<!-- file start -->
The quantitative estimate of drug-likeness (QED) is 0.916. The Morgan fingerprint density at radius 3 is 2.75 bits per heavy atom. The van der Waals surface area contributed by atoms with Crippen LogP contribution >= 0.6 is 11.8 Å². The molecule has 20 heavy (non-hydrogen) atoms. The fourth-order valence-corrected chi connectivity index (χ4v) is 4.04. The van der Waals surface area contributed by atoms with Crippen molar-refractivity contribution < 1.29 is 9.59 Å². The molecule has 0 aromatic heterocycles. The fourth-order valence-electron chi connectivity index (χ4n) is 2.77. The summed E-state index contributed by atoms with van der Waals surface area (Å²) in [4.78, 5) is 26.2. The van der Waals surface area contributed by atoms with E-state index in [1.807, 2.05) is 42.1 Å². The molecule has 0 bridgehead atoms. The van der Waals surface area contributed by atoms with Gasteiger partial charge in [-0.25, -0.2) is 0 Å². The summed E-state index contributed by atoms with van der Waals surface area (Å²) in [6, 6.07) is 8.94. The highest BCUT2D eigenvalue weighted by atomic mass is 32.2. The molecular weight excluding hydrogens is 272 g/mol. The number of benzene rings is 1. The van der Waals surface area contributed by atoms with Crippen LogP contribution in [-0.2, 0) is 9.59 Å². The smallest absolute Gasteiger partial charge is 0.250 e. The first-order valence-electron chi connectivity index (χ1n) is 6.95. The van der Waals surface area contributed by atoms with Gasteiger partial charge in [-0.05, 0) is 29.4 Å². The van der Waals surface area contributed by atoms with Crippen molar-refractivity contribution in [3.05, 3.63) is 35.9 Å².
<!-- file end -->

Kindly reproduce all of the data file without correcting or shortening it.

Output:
The quantitative estimate of drug-likeness (QED) is 0.916. The Morgan fingerprint density at radius 3 is 2.75 bits per heavy atom. The van der Waals surface area contributed by atoms with Crippen LogP contribution >= 0.6 is 11.8 Å². The molecule has 20 heavy (non-hydrogen) atoms. The fourth-order valence-corrected chi connectivity index (χ4v) is 4.04. The van der Waals surface area contributed by atoms with Crippen molar-refractivity contribution < 1.29 is 9.59 Å². The molecule has 0 aromatic heterocycles. The fourth-order valence-electron chi connectivity index (χ4n) is 2.77. The summed E-state index contributed by atoms with van der Waals surface area (Å²) in [4.78, 5) is 26.2. The van der Waals surface area contributed by atoms with E-state index in [1.807, 2.05) is 42.1 Å². The molecule has 0 bridgehead atoms. The van der Waals surface area contributed by atoms with Gasteiger partial charge in [-0.25, -0.2) is 0 Å². The summed E-state index contributed by atoms with van der Waals surface area (Å²) in [6, 6.07) is 8.94. The highest BCUT2D eigenvalue weighted by atomic mass is 32.2. The molecular weight excluding hydrogens is 272 g/mol. The number of benzene rings is 1. The van der Waals surface area contributed by atoms with Crippen LogP contribution in [-0.2, 0) is 9.59 Å². The smallest absolute Gasteiger partial charge is 0.250 e. The first-order valence-electron chi connectivity index (χ1n) is 6.95. The van der Waals surface area contributed by atoms with Gasteiger partial charge in [-0.05, 0) is 29.4 Å². The van der Waals surface area contributed by atoms with Crippen molar-refractivity contribution in [3.05, 3.63) is 35.9 Å².